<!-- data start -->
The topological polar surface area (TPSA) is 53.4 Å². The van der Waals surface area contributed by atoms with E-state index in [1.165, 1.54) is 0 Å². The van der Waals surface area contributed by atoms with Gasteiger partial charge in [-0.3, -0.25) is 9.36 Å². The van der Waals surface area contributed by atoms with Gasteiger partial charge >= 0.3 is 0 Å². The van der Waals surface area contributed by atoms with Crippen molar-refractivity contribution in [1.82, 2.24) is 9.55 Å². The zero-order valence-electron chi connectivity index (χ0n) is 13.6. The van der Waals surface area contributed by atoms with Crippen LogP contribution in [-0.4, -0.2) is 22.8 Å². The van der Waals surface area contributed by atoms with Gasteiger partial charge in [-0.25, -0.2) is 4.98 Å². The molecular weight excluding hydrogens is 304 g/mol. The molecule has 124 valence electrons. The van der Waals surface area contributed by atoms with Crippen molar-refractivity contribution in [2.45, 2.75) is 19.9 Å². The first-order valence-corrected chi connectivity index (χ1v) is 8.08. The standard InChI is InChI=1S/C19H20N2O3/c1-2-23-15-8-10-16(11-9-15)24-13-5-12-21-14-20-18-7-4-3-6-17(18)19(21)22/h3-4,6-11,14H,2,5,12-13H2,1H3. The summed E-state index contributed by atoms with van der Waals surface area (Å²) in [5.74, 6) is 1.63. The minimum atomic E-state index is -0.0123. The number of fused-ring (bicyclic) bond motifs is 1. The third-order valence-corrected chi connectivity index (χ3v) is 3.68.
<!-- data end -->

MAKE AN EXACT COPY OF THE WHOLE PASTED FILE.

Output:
The topological polar surface area (TPSA) is 53.4 Å². The van der Waals surface area contributed by atoms with E-state index in [1.165, 1.54) is 0 Å². The van der Waals surface area contributed by atoms with Gasteiger partial charge in [-0.3, -0.25) is 9.36 Å². The van der Waals surface area contributed by atoms with Gasteiger partial charge >= 0.3 is 0 Å². The van der Waals surface area contributed by atoms with Crippen molar-refractivity contribution in [1.82, 2.24) is 9.55 Å². The zero-order valence-electron chi connectivity index (χ0n) is 13.6. The van der Waals surface area contributed by atoms with Crippen LogP contribution in [-0.4, -0.2) is 22.8 Å². The van der Waals surface area contributed by atoms with Gasteiger partial charge in [-0.25, -0.2) is 4.98 Å². The molecular weight excluding hydrogens is 304 g/mol. The molecule has 124 valence electrons. The van der Waals surface area contributed by atoms with Crippen molar-refractivity contribution in [2.45, 2.75) is 19.9 Å². The first-order valence-corrected chi connectivity index (χ1v) is 8.08. The standard InChI is InChI=1S/C19H20N2O3/c1-2-23-15-8-10-16(11-9-15)24-13-5-12-21-14-20-18-7-4-3-6-17(18)19(21)22/h3-4,6-11,14H,2,5,12-13H2,1H3. The summed E-state index contributed by atoms with van der Waals surface area (Å²) in [5.74, 6) is 1.63. The minimum atomic E-state index is -0.0123. The number of fused-ring (bicyclic) bond motifs is 1. The third-order valence-corrected chi connectivity index (χ3v) is 3.68.